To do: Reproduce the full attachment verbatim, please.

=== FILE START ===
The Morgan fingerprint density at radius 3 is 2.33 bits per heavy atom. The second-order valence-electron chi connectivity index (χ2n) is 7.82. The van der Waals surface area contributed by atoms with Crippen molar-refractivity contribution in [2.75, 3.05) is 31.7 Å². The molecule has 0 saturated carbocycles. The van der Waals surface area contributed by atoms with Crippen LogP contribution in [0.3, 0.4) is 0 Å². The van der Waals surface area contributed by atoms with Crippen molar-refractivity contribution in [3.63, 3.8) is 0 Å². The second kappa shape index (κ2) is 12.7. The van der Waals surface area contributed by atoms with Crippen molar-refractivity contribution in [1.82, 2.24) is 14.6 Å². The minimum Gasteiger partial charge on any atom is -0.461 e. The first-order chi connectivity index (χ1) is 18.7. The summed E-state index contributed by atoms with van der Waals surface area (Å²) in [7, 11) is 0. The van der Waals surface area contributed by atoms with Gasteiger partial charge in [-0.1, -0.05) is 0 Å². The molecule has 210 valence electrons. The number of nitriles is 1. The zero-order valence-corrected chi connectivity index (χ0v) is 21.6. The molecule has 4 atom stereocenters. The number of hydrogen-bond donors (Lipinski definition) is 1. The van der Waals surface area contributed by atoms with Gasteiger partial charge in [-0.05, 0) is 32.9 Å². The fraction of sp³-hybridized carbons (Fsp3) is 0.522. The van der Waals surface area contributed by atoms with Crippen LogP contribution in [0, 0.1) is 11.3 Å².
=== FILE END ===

The Morgan fingerprint density at radius 3 is 2.33 bits per heavy atom. The second-order valence-electron chi connectivity index (χ2n) is 7.82. The van der Waals surface area contributed by atoms with Crippen molar-refractivity contribution in [2.75, 3.05) is 31.7 Å². The molecule has 0 saturated carbocycles. The van der Waals surface area contributed by atoms with Crippen LogP contribution in [0.3, 0.4) is 0 Å². The van der Waals surface area contributed by atoms with Crippen molar-refractivity contribution in [3.63, 3.8) is 0 Å². The second kappa shape index (κ2) is 12.7. The van der Waals surface area contributed by atoms with Crippen molar-refractivity contribution in [1.82, 2.24) is 14.6 Å². The minimum Gasteiger partial charge on any atom is -0.461 e. The first-order chi connectivity index (χ1) is 18.7. The summed E-state index contributed by atoms with van der Waals surface area (Å²) in [7, 11) is 0. The van der Waals surface area contributed by atoms with Gasteiger partial charge in [-0.1, -0.05) is 0 Å². The molecule has 210 valence electrons. The number of nitriles is 1. The zero-order valence-corrected chi connectivity index (χ0v) is 21.6. The molecule has 4 atom stereocenters. The number of hydrogen-bond donors (Lipinski definition) is 1. The van der Waals surface area contributed by atoms with Gasteiger partial charge in [-0.05, 0) is 32.9 Å². The fraction of sp³-hybridized carbons (Fsp3) is 0.522. The van der Waals surface area contributed by atoms with Crippen LogP contribution in [0, 0.1) is 11.3 Å².